Jon Lee Anderson

From Wikipedia, the free encyclopedia
Jon Lee Anderson
John Lee Anderson 2010.JPG
Anderson in 2010
Born (1957-01-15) January 15, 1957 (age 66)
  • Biographer
  • author
  • international investigative journalist

Jon Lee Anderson (born January 15, 1957) is an American biographer, author, investigative reporter, war correspondent, and staff writer for The New Yorker, reporting from war zones such as Afghanistan, Iraq, Uganda, Palestine, El Salvador, Ireland, Lebanon, Iran, and throughout the Middle East as well as during Hurricane Katrina rescue efforts with K38 Water Safety as documented in the New Yorker article Leaving Desire. Anderson has also written for The New York Times, Harper's, Life, and The Nation. Anderson has profiled political leaders such as Hugo Chávez, Fidel Castro, Che Guevara, and Augusto Pinochet.[1]


Anderson began working as a reporter in 1979 for the Lima Times in Peru. During the 1980s he covered Central America, first for the syndicated columnist Jack Anderson,[2] and later for Time, Life, The Nation, and Harper's.[3]

Anderson is also the author of a biography of the Marxist revolutionary Che Guevara called Che Guevara: A Revolutionary Life, first published in 1997. While conducting research for the book in Bolivia, he discovered the hidden location of Guevara's burial from where his skeletal remains were exhumed in 1997 and returned to Cuba.[4]


Literary reception[edit]

Che Guevara: A Revolutionary Life has received widespread acclaim[5][6][7] as a New York Times Notable Book of the Year[8] and many reprints. In her 1997 critique of the book, U.S. author Jane Franklin claims "Anderson never quite communicates an understanding of why Guevara remains such a powerful presence. Relying too much on secondary sources for his knowledge of Cuban history, he fails to grasp the nature of the revolution for which Guevara, Fidel Castro and so many others were willing to die."[9] Conversely, author Peter Canby states, "Anderson does a masterly job in evoking Che's complex character, in separating the man from the myth and in describing the critical role Che played in one of the darkest periods of the cold war. Ultimately, however, the strength of his book is in its wealth of detail."[5]

In Washington Monthly, Matthew Harwood praised The Fall of Baghdad, writing, "his crisp and lush prose reads more like a work of literature than like reportage. But for all its literary beauty, the book's real power lies in its narrative strategy".[10]

According to left-wing NACLA magazine, Anderson's coverage of Hugo Chávez and Venezuela is rife with errors and distortions.[11]

Personal life[edit]

The son of Joy Anderson, a children's book author and University of Florida professor, and of John Anderson, a diplomat and agricultural adviser for USAID and the Peace Corps, Anderson was raised and educated in South Korea, Colombia, Taiwan, Indonesia, Liberia, England, and the United States. His brother is Scott Anderson, a novelist and journalist, and they have co-authored two books.[12]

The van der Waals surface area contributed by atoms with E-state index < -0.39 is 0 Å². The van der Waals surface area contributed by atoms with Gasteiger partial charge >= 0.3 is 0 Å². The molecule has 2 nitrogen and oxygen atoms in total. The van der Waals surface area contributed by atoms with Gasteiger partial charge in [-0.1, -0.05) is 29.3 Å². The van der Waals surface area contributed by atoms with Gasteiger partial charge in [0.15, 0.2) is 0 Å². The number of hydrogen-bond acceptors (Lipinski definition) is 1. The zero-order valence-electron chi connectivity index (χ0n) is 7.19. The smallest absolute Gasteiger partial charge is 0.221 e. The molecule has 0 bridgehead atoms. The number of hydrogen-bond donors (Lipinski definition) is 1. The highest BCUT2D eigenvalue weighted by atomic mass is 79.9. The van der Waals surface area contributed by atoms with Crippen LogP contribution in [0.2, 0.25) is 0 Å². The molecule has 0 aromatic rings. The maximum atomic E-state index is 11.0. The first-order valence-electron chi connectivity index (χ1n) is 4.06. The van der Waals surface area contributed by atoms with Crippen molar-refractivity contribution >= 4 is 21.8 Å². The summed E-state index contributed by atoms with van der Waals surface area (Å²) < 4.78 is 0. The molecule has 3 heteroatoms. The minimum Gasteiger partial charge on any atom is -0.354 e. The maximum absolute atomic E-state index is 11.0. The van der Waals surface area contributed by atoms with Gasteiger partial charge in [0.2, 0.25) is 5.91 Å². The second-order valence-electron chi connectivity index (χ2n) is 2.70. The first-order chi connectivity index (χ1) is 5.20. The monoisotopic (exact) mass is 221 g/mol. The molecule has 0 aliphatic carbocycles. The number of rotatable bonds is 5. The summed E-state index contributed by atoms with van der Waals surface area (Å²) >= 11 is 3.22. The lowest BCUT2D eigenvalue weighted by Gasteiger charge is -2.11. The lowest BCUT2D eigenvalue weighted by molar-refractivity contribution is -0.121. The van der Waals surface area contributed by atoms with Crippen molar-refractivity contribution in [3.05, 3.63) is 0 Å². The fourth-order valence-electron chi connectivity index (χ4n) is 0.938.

He currently resides in Dorset, England, with his wife, Erica, and three children: Bella, Rosie and Máximo.[13]


  1. ^ "Jon Lee Anderson and Andrew Bacevich in Conversation". Sydney Writers' Festival 2008 - Online Program. Sydney Writers' Festival. 2008. Archived from the original on 1 April 2012. Retrieved 4 June 2011.
  2. ^ Kornheiser, Tony (1983-08-07). "JACK ANDERSON &". The Washington Post. ISSN 0190-8286. Retrieved 2017-06-21.
  3. ^ Birnbaum, Robert (October 18, 2004). "Jon Lee Anderson". The Morning News. Retrieved 2017-06-21.
  4. ^ Anderson, Jon Lee (May 3, 2011). "Burial Lesson: From Che to Bin Laden". The New Yorker. Retrieved March 20, 2015.
  5. ^ a b Canby, Peter (May 18, 1997). "Poster Boy for the Revolution". New York Times. Retrieved June 4, 2011.
  6. ^ "CHE GUEVARA: A Revolutionary Life". Kirkus Reviews.
  7. ^ "Che Guevara: A Revolutionary Life". Goodreads.
  8. ^ "Notable books of the year 1997". New York Times. Retrieved 2 December 2018.
  9. ^ Franklin, Jane (May 19, 1997). "Che Guevara: Guerrillero Heroico". The Nation. Retrieved June 4, 2011.
  10. ^ Harwood, Matthew (December 2004). "Ground up: John Lee Anderson avoided hanging out with U.S. troops - and wrote the best book on the Iraq war". Washington Monthly. Washington Monthly Company. Archived from the original on January 19, 2012. Retrieved June 4, 2011.
  11. ^ "On Venezuela, The New Yorker's Jon Lee Anderson Fails at Arithmetic". NACLA. Retrieved 2017-06-21.
  12. ^ "Author Interview: Scott Anderson". NPR. 2013. Retrieved 7 July 2014.
  13. ^ "The Conversation: Jon Lee Anderson, foreign correspondent". The Independent. 2013-05-11. Archived from the original on 2022-06-14. Retrieved 2017-06-21.

External links[edit]